Low risk financial areas can be somewhat deceiving, for example where monies are paid from a client and where monies can only be returned to the different account, despite their apparent low risk they must still be monitored. Such things as geographical location and customer base will have an effect on the risk levels.


The route to compliance and vigilance is, get to know your client, ask questions and if credible answers fail to be given make further enquires until satisfied or alternatively do not take them on as a client. If suspicions are raised report them. The “Know Your Client” (KYC) principal is the basis of prevention and detection; –

  • Establish and independently verify the client’s identity
  • Understand the nature of the client’s business – this suffice to be satisfied that the source of the client’s funds are legitimate
  • asses money laundering risks and monitor client.

Internal controls set up within the company should be regularity reviewed and a MLRO
(Money Laundering Reporting Officer) appointed from senior management, this is a requirement under the UK Money Laundering Regulations 2007.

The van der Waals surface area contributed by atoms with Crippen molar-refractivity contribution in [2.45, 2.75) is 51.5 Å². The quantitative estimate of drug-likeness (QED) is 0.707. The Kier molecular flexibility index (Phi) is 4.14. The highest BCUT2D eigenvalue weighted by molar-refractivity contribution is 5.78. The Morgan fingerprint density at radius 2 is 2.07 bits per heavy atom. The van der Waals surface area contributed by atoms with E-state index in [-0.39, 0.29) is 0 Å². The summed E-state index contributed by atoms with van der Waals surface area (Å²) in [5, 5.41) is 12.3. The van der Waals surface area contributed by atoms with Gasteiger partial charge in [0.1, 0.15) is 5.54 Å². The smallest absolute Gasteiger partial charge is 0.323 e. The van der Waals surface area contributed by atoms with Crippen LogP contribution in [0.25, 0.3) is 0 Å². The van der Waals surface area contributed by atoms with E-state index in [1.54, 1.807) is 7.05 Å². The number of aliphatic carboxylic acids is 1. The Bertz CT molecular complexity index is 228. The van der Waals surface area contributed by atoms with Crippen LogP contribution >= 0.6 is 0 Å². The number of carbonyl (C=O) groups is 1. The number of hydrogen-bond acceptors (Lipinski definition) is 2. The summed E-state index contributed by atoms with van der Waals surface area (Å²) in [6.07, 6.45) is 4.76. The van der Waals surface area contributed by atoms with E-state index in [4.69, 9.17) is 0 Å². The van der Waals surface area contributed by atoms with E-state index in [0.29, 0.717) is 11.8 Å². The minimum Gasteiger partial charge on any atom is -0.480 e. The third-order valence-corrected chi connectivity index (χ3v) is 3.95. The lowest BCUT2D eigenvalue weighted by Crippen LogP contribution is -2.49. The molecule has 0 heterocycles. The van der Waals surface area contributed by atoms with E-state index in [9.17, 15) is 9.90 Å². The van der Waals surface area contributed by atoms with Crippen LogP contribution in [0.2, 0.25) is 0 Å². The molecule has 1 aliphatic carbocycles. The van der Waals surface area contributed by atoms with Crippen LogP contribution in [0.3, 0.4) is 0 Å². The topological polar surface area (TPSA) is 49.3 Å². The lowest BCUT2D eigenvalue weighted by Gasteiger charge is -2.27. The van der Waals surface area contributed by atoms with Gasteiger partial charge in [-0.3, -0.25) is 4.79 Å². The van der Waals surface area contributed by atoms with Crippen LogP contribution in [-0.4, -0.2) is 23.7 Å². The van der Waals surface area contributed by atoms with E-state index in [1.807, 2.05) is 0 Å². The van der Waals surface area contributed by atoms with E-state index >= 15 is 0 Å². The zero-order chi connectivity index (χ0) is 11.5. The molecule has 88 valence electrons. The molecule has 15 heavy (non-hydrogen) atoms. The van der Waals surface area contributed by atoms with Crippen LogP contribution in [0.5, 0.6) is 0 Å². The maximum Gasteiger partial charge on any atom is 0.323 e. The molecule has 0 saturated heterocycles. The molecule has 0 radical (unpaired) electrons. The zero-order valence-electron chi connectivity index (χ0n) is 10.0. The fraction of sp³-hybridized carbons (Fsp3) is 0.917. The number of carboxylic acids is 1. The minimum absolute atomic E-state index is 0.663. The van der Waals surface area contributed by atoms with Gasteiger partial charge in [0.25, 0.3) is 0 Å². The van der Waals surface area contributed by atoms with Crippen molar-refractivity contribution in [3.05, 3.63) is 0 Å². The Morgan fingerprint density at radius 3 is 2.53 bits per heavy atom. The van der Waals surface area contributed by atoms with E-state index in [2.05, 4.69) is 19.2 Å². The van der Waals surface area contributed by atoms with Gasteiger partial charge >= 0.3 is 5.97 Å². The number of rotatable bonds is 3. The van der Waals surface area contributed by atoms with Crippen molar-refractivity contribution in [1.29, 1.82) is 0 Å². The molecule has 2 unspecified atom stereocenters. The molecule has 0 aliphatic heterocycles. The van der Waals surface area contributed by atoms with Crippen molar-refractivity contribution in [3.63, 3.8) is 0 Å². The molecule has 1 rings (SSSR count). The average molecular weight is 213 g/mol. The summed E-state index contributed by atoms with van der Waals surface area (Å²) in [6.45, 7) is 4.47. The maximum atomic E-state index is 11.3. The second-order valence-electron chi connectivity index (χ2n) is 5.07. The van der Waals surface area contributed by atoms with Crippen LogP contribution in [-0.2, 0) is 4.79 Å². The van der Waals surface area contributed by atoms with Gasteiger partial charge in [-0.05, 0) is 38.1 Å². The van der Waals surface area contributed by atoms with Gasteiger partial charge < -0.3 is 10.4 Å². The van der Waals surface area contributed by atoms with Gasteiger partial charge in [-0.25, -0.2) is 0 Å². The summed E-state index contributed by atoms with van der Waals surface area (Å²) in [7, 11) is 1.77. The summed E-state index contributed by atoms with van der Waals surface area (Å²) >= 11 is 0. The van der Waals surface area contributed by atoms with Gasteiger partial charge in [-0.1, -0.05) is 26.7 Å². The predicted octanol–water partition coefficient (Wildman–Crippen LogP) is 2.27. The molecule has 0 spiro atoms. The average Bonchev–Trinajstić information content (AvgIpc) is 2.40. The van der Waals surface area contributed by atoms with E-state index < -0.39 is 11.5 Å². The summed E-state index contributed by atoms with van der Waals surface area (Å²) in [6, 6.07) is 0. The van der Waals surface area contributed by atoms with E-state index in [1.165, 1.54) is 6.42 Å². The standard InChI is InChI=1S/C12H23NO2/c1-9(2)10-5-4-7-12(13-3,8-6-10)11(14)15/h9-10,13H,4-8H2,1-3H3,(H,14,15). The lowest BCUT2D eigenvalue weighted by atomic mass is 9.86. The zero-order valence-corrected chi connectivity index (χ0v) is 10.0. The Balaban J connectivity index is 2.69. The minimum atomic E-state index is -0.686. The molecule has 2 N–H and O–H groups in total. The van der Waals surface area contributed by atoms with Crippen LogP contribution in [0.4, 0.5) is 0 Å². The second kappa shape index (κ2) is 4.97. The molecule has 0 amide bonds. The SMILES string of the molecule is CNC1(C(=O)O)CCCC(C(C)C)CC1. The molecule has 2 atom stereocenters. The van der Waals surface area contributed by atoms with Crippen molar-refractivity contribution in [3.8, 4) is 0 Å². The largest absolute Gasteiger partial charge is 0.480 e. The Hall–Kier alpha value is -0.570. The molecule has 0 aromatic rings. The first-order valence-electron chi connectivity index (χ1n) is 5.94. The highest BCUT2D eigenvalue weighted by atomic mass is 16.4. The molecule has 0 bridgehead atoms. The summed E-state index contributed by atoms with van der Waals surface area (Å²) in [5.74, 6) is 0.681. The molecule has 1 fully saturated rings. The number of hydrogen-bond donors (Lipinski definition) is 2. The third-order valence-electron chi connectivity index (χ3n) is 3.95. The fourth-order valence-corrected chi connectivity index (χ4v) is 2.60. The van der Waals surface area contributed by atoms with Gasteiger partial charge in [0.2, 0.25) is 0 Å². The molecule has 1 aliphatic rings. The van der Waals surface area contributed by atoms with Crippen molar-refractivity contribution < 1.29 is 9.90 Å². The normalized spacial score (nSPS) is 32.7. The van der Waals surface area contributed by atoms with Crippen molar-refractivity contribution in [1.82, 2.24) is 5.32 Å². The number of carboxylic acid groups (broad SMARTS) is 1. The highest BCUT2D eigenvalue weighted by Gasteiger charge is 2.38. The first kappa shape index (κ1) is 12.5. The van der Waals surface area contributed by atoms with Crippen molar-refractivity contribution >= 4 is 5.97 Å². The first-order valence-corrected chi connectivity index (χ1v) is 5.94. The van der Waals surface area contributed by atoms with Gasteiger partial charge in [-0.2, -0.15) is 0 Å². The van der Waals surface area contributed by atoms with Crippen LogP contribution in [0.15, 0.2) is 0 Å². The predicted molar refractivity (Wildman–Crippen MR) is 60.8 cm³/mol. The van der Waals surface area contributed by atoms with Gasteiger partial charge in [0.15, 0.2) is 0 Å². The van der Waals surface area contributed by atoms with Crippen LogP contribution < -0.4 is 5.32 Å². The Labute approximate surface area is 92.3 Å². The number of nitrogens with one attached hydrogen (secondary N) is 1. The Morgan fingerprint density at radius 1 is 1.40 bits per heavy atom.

Any person who suspects any money laundering activities must report this to the appointed MLRO, he/ she will then investigate and make a decisions whether or not to report the activity to the UK National Crime Agency (NCA) by sending a “Suspicious Activity Report” ( SAR ).

The considerations to be given when sending a report of suspicious activity to the MLRO are; –

* an exceptionally large cash payment made by a client
* an unusable or strange request made by a client i.e. a non-commercial request
* any unusual transaction which raises concerns

Report the activity to the MLRO, who will then make his/her own investigations and decide whether to make a report to the NCA.

Full Government guidance may be read at here.